I imagine even if that is what she was thinking, she also carried a deeper knowing and more expansive yearning.  In my lived experience of indigenous African tribes and tribalism, we aren't always hankering after Western ideals, first and foremost. Sometimes our cosmic, spiritual lives are blended into material goals or hopes.  Other times our mystical, tribal, indigenous imaginings take us out of the realm of the everyday into other spaces, different dimensions. It doesn't have to be a mutually exclusive, or polarised experience, but it is an add-on, (if you will), that might lead us to the most unimagined of possibilities as we pursue our art, craft and daily lives.

And now you ...

What cosmic, mystical hankering lives within you that might lead you, in another 30-40-50 years to previously unimagined possibilities, in terms of your art?  Try to let your mind wander beyond the limitations of chronology or linearity. Simply day-dream, imagine. I invite you. 

The questions below are intended to support you to think about your work and career/hobby as an actor. You don't have to answer them all. If you prefer, you can see which ones jump out at you, which ones seem to demand your attention, or which you would like to avoid.  

  • Do you incorporate Dedicated Actor’s Time (DAT)  into your daily or weekly routines?
  • If you practice DAT what are some of the core features of DAT that support you in your work as an actor?
  • Do you know the types of roles that you can play; is this reflected in your headshot?
  • When you have to think of your acting as a “business”, do you become disinterested or worried?
  • Is acting a profession or a hobby for you? How do you discern the difference?
  • Apart from getting “the lead role” in a TV series or film, what other dream/wish do you often imagine for your acting career? 
  • Increasingly lived experiences and a person's skillset are  more valued than an acting degree. What are the lived experiences and skills that you bring to the camera?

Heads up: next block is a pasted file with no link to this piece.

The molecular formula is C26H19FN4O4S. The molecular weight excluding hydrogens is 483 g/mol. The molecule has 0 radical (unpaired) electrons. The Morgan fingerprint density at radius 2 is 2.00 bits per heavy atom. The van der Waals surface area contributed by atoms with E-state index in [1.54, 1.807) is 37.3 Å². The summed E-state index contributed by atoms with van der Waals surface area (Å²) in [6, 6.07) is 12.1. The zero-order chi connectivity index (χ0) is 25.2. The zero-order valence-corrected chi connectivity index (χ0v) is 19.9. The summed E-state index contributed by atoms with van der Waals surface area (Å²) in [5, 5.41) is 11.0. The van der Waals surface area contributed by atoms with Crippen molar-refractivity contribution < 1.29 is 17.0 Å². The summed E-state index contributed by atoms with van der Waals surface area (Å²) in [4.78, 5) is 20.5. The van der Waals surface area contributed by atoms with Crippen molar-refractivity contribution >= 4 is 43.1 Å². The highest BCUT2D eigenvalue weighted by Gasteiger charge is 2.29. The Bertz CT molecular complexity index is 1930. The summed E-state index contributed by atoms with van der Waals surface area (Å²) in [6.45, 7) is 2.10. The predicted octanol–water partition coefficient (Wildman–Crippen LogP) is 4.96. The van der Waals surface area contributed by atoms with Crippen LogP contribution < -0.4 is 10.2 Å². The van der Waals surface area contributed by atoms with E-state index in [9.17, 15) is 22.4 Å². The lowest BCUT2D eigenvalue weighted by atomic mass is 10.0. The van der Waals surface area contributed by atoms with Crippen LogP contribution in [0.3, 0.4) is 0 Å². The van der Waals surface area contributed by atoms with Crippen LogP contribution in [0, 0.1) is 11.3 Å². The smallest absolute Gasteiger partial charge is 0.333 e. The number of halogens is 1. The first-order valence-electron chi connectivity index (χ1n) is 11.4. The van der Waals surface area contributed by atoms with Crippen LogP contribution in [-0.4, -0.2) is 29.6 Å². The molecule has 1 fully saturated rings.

• Are your experiences reflected in your resume?
  • If you could have any other role in the film industry what would it be? (Eg: screenwriter, Make Up artist) Why?
  • How many online actor profiles do you have? Are they consistent with each other?
  • When was the last time you spent a good amount of time doing ‘office admin’ on your profile(s)?
  • Is your profile over-crowded? Eg: if I click on it, does it look like a hodge-podge of links and headshots dating back 20 years?
  • What practice or habit can you release that does not serve you as an actor?
  • What  does your audition process entail for a guest star/bigger role?
  • What is your audition process for a commercial or a very small role.  Are there any differences?
  • Do you have more photographs/self-style candid shots than professional headshots in your acting portfolio?
  • What ritual preparations do you have for yourself as an actor?
  • Do you have regular self-care routines?
  • Do you have a specific self-care routine for big events? Eg: When a show/film wraps, or after a major audition?
  • What are your artistic goals/hopes/wishes for your acting in 2024 ? 
  • Do you have a clear path forward for how to achieve them? What does that path look like?
  • How emotionally resilient are you as an actor?
  • Which part of the craft do you need to integrate as opposed to reject/ignore?
  • Is there a part of yourself that you feel needs to be integrated (accepted) into the whole of you?
  • How do you plan to do that in 2024?
  • If you were to be really honest what would you say keeps you going in the industry? 
  • What does success as a screen actor look like to you?
  • Are you open and available for roles in other markets?
  • How often have you visited or seen your agent from those markets?
  • Consider your online profile as though it is a store-front.  Is the ‘window dressing’ or display image (your headshot) compelling or ‘blah’?
  • Do you ever just browse your online profile as obsessively and consistently as you browse social media? Why is that?
  • Is your resume up to date? Training, commercials, tv/film/interests elements of diversity/about section (if you wish to add that) sizes listed?
  • Do you have a healthy film/acting community that you feel you are a part of? What do you enjoy about that community?
  • How is your time budgeted for study or continuous eduction?
  • Do you have a a budget for your business as an actor?
  • How much did you earn last year as an actor?
  • How much would you like to earn this year and how do you intend to reach your goal?
  • Do you feel comfortable uploading self-tapes to the required platforms?
  • Do you have social media accounts that are specific to your business as an actor.